Jan 22nd - 28th Downloads
& DVDs
  • First Man:

    I wasn't sure initially just what audience this film was designed to play to ... I am a lifelong space buff, and found the realism here around much of Astronaut Neil Armstrong's earlier life and aviation and space exploits riveting,  but I had a lot of background going into the film.  What about those who think they are going to see an action-packed movie about the frontiers of space?  That is not what this movie is.  Ryan Gosling plays Armstrong with a cool detachment, as was the case for the real man who approached every problem as if it had only one solution, and that was an engineering one.  Claire Foy (The Crown) plays his wife Janet, mother of his three children, with little emotion, offering the subtext that Armstrong family life was not particularly happy.  It was unspoken, but clear that there was not much affection - and in fact, they divorced in the early 1990s.  There are scenes in the movie reminiscent of, and offering a tip of the hat to, 2001: A Space Odyssey, and others that take a clinical look at the early space pioneers, helping us realize that they launched into the unknown in what amounted to little more than boilerplate and screws, with the creaking and groaning under stress of takeoff creating an unreal sense of dread.  Most of the story showcases Armstrong, who had always been a reluctant hero, and who spent most of his waking moments working.  Recapturing the look and feel of the sixties by using yellowed film that at times seemed to be shot with a super 8 camera, we are further pushed to the understanding that what was viewed then as high-tech, is in our world primitive.  This depiction is accurate, insightful, well-acted, and in the end, very touching.  Rated 14A. 


  • The Hate U Give:

    Based on the YA novel of the same title, written by Angie Thomas, this is a story not based on actual events ... but it could have been.  Starr Carter, brilliantly played by Amandla Stenberg, is an African-American teen, living in a largely Black neighbourhood, while attending a posh, mostly white high school.  She lives in two worlds, one that depicts her roots at home, the other that offers a future that may not be available otherwise.  Everything changes when her friend-since-childhood, Kahlil (Algee Smith) is shot and killed by a white police officer who thinks the young man may be reaching for a gun, but in fact, it's nothing like that at all.  The finely nuanced performances by Russell Hornsby as Starr's dad, and Regina Hall as her mom are exceptional in this coming of age movie that requires so much struggle to determine what world Starr is actually a part of ... and what she should tell about what she saw.   A very well-made film that will resonate with teens and with their parents as well.  Rated PG.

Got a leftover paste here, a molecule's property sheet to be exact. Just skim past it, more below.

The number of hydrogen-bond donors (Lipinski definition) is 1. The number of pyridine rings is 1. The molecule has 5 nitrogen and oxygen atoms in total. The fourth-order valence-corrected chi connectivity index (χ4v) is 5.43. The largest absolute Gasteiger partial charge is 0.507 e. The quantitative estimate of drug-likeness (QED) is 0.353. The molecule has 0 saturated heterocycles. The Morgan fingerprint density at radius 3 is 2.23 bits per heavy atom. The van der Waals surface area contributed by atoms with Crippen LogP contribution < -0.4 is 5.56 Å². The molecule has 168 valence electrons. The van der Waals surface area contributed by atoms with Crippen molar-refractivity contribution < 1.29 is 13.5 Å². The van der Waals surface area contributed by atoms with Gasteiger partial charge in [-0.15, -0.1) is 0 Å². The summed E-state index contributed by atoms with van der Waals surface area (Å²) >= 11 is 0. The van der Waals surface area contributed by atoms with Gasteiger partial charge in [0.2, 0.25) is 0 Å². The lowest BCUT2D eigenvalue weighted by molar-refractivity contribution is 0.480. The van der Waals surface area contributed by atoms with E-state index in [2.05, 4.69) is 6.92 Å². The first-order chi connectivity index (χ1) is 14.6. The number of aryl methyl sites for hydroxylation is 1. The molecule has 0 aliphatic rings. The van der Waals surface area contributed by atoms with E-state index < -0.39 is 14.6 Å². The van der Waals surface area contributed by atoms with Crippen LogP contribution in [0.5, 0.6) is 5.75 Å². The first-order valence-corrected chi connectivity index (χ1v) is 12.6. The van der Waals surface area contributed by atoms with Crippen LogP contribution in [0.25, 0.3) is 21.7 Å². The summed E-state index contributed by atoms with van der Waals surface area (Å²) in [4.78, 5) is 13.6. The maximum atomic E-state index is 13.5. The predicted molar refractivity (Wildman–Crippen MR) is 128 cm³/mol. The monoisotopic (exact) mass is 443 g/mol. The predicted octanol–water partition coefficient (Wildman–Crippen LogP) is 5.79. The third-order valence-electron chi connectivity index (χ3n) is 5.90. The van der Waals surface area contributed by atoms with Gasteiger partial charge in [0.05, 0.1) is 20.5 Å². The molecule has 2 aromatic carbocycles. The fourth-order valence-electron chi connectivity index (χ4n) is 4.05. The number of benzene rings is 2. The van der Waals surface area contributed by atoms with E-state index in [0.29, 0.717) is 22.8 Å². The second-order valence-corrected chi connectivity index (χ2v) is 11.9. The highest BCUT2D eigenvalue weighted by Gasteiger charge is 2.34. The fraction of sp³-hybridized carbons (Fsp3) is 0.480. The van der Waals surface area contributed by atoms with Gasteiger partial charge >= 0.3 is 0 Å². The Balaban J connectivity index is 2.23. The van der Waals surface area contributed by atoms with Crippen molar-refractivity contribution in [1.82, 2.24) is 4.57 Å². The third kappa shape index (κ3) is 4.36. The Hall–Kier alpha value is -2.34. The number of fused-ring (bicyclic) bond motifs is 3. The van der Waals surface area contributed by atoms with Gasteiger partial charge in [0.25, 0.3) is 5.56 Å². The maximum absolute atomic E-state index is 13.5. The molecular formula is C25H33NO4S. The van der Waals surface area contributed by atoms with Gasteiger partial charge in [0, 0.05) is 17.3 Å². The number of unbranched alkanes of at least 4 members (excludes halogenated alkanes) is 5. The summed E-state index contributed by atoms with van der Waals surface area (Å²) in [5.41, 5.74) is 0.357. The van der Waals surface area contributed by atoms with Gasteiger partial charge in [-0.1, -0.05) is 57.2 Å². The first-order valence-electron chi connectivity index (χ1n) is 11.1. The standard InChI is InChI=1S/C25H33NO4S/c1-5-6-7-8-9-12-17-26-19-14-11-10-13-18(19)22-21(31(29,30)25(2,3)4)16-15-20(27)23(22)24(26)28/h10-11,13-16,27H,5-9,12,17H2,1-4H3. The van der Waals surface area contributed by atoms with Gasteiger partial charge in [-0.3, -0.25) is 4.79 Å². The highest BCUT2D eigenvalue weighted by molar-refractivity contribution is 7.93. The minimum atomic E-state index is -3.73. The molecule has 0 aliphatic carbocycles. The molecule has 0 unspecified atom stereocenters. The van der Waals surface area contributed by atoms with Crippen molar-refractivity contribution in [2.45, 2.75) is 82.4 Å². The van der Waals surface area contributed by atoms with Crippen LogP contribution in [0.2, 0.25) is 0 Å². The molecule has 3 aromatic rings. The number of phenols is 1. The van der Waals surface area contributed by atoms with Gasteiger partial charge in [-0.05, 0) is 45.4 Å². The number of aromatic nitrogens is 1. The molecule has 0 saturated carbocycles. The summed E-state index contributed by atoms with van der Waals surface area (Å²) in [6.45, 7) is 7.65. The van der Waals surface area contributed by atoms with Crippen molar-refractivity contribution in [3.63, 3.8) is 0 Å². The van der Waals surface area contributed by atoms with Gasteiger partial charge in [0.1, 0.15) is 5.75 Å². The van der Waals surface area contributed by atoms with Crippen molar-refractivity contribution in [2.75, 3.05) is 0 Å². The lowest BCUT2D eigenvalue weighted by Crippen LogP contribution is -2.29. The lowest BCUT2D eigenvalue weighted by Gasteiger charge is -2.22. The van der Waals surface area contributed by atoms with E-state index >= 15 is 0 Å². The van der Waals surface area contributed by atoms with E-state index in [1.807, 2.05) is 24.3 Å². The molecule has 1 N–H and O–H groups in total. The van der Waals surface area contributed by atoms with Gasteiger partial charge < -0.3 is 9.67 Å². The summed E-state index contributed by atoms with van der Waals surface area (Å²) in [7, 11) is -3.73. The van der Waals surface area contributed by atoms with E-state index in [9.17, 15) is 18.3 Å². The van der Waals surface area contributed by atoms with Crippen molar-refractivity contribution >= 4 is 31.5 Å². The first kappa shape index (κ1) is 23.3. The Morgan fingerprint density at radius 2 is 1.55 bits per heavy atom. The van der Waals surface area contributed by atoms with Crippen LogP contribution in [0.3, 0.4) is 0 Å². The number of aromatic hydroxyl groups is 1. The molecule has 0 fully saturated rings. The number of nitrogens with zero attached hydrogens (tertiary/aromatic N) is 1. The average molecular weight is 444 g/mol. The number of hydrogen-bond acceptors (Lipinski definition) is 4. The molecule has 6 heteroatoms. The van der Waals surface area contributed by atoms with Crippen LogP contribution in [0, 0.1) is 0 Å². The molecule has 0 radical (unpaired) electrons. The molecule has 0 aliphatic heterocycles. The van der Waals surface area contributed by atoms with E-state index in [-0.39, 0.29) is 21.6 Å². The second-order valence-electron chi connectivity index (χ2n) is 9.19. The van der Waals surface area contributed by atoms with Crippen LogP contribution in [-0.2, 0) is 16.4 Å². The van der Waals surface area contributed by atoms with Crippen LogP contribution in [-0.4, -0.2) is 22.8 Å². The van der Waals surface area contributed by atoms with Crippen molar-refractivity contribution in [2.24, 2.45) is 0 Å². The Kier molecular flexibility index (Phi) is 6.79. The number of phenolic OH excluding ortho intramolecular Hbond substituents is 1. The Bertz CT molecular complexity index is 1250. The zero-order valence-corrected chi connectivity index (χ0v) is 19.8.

•  Johnny English Strikes Again:

    Rowan Atkinson, known to many as Mr. Bean, stars as the British spy Johnny English in the third movie in the series that began in 2003.  The most obvious question, is why bother?  There are a few funny bits, but not nearly enough to justify the time spent on this movie as now-retired spy, Johnny English, is called out of retirement by the British Prime Minister (Emma Thomson) to help solve a cyber-crime that has revealed the identities and locations of all of Britain's MI7 operatives.  If you liked Atkinson's alter-ego Mr. Bean, you may pine for him here ... and in a scene in which Johnny English pretends to be a French waiter, you may long for Peter Sellers as Inspector Clouseau.  Olga Kurylenko also stars.  Rated 14A.

  • Girl (2019):

    This Netflix original is the 2019 Oscar submission by Belgium for Best Foreign Film.  Based on actual events, it's the story of a child, born a boy, but identifying as female, who, by the age of 15, is convinced that becoming a ballerina is the only thing that will make life worth living.  500 performers between the ages of 14 and 17 were auditioned, but none could be found from that group - they were boys and girls, they had to be able to act and to dance, but no one fit.  And then the director discovered Victor Polster who turned out to be a match for what she was looking for. The perception of gender is the key to this story.  Rated 14A. 


    Close (2019):

    Noomi Rapace (The Girl with the Dragon Tattoo) stars in this Netflix original in which she plays a bodyguard and counter terrorism expert assigned to protect Zoe, a wealthy heiress, isn't fussy about the job, and Zoe doesn't like the arrangement either, until a violent kidnapping attempt sends them on the run.  Eoin Macken (Resident Evil: The Final Chapter) co-stars in this taught thriller.  Rated 14A.  

Our House (2019):

The Canadian television premier of this spooky horror film features a young genius named Ethan (Thomas Mann from Me and Earl and the Dying Girl) who, while tinkering with an electronic device, accidentally invents an amplifier that brings life to all the spirits of loved ones living in his house.  But it also brings life to something far more sinister.  Once unleashed, nothing will ever be the same again.  Rated 14A. 



Don't Worry, He Won't Get Far on Foot (2018):

Based on actual events, Joaquin Phoenix stars as John Callahan, a young man severely injured in a car accident in which he was the impaired driver.  His alcoholism led him to that place, where he emerged a quadriplegic, and it appeared that his life was pretty much over.  While in rehab, he found that he had an ability to draw editorial cartoons, and with the help of his girlfriend (Rooney Mara) and his sponsor (Jonah Hill), he learns that perhaps there is a life worth living after all.  Set and shot in Portland, OR, home of the real-life John Callahan.  Rated 14A.